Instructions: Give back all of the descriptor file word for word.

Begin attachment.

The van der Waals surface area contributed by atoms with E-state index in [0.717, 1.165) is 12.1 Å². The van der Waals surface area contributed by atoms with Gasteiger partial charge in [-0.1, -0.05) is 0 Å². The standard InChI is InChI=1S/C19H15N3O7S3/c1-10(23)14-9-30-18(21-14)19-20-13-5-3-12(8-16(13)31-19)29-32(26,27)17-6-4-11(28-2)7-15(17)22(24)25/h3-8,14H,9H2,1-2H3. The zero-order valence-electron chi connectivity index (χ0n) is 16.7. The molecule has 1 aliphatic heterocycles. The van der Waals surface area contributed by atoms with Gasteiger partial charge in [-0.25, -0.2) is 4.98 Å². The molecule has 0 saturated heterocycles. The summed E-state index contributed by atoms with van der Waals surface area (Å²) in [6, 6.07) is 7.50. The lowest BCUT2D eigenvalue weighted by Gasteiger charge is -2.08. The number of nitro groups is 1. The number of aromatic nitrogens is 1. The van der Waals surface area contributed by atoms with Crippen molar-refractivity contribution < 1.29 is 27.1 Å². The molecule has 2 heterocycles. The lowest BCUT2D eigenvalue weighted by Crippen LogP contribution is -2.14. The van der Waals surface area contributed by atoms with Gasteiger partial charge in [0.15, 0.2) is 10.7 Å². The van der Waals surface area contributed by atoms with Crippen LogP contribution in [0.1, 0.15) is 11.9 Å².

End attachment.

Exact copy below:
The van der Waals surface area contributed by atoms with E-state index in [0.717, 1.165) is 12.1 Å². The van der Waals surface area contributed by atoms with Gasteiger partial charge in [-0.1, -0.05) is 0 Å². The standard InChI is InChI=1S/C19H15N3O7S3/c1-10(23)14-9-30-18(21-14)19-20-13-5-3-12(8-16(13)31-19)29-32(26,27)17-6-4-11(28-2)7-15(17)22(24)25/h3-8,14H,9H2,1-2H3. The zero-order valence-electron chi connectivity index (χ0n) is 16.7. The molecule has 1 aliphatic heterocycles. The van der Waals surface area contributed by atoms with Gasteiger partial charge in [-0.25, -0.2) is 4.98 Å². The molecule has 0 saturated heterocycles. The summed E-state index contributed by atoms with van der Waals surface area (Å²) in [6, 6.07) is 7.50. The lowest BCUT2D eigenvalue weighted by Gasteiger charge is -2.08. The number of nitro groups is 1. The number of aromatic nitrogens is 1. The van der Waals surface area contributed by atoms with Crippen molar-refractivity contribution < 1.29 is 27.1 Å². The molecule has 2 heterocycles. The lowest BCUT2D eigenvalue weighted by Crippen LogP contribution is -2.14. The van der Waals surface area contributed by atoms with Gasteiger partial charge in [0.15, 0.2) is 10.7 Å². The van der Waals surface area contributed by atoms with Crippen LogP contribution in [0.1, 0.15) is 11.9 Å².